Top Attractions in As Suwayda Governorate
What travelers are saying
- The oasis settlement now named, Shahba, had been the native hamlet of Philip the Arab. After Philip became the emperor of Rome in 244 CE, he dedicated himself to rebuilding the little community as a colonia. The contemporary community that was replaced with the new construction was so insignificant that one author states that the city can be considered to have been built on virgin soil, making it the last of the Roman cities founded in the East.
The city was renamed Philippopolis in dedication to the emperor. The emperor is said to have wanted to turn his native city into a replica of Rome herself. A hexagonal-style temple and an open-air place of worship of local style, called a kalybe, a triumphal arch, baths, a starkly unornamented theatre faced with basalt blocks, a large structure that has been interpreted as a basilica, and the Philippeion (illustration, right) surrounded by a great wall with ceremonial gates, were laid out and built following the grid plan of a typical Roman city.Written March 21, 2013This review is the subjective opinion of a Tripadvisor member and not of TripAdvisor LLC.
- I'm originally from Swaida but currently working in UAE.
First of all, there are security concerns nowadays although the city didn't witness any kind of destruction during the more than 5 years conflict at all.
Swaida's population was 300,000 but almost doubled now because of refugees who left their homes in conflict areas and sought refuge here.
Following are some tips for tourists who plan to visit the place once it's safe:
1- The trip from Damascus (100km) takes about 90 minutes.
2- The GPS coordinates of Helios Temple are: 32°45'25.96"N & 36°36'49.27"E.
3- Once you are there, you may want to see other attractive Roman ruins like the Sacrophagus, Basilica, Necropolis and the underground water cisterns. They are only 1000 meters away from Helios. 32°45'15.45"N - 36°37'4.92"E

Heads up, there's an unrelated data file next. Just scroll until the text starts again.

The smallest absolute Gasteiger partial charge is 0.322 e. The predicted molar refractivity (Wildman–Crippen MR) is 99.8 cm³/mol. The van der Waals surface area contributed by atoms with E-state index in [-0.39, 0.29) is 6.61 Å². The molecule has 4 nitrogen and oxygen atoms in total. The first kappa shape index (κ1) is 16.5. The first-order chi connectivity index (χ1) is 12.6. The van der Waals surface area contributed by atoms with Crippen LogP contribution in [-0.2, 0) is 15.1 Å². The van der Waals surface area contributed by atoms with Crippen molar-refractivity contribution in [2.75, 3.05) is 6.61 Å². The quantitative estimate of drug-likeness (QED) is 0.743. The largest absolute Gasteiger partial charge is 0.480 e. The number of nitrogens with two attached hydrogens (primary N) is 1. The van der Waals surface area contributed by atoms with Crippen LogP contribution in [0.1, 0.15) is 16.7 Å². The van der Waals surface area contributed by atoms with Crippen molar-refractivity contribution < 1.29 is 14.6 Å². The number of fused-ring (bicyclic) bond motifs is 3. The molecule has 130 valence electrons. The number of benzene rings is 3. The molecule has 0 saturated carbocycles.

4- On the way back to Swaida you can visit Swaida's National Museum. You can see many interesting things. Don’t be surprised to see headless Roman statues! Soldiers from countries that occupied Syria used to cut those heads and take them to their countries. Local treasure hunters did that too. The museum's coordinates are: 32°43'16.63"N - 36°34'49.62"E.
5- you can find a couple of hotels in Swaida for your accommodation.
6- People there are friendly and like to help tourists. But if you want to use a cab inside Swaida the fare is about 1 US$ or less wherever you want to go inside the city. But from Swaida to Kanawat the cost will be around 3 US$.
I hope this was helpful.
Cheers,Written September 3, 2016This review is the subjective opinion of a Tripadvisor member and not of TripAdvisor LLC.
- I'm not much of a museum buff but this stop on the journey from Bosra to Damascus is worth an hour or two in your itinerary. It comprises a number of halls including a large atrium containing mosaics and large, ancient stone sculptures. The curator spoke no English but we managed enough schoolboy French to admire the intricacies of the locking mechanism on a hinged tomb door, which was made from a single slab of stone. Most arresting was the almost complete mosaic of the Birth of Venus. Unlike Botticelli's version in the Uffizi, Venus sits rather than stands in a scallop shell admiring her reflection in a hand mirror whilst the shell is supported above a sea of fish by two crab-horned devils. No photos are allowed so I don't know how this one found its way into my camera. Perhaps the devils?Written September 4, 2009This review is the subjective opinion of a Tripadvisor member and not of TripAdvisor LLC.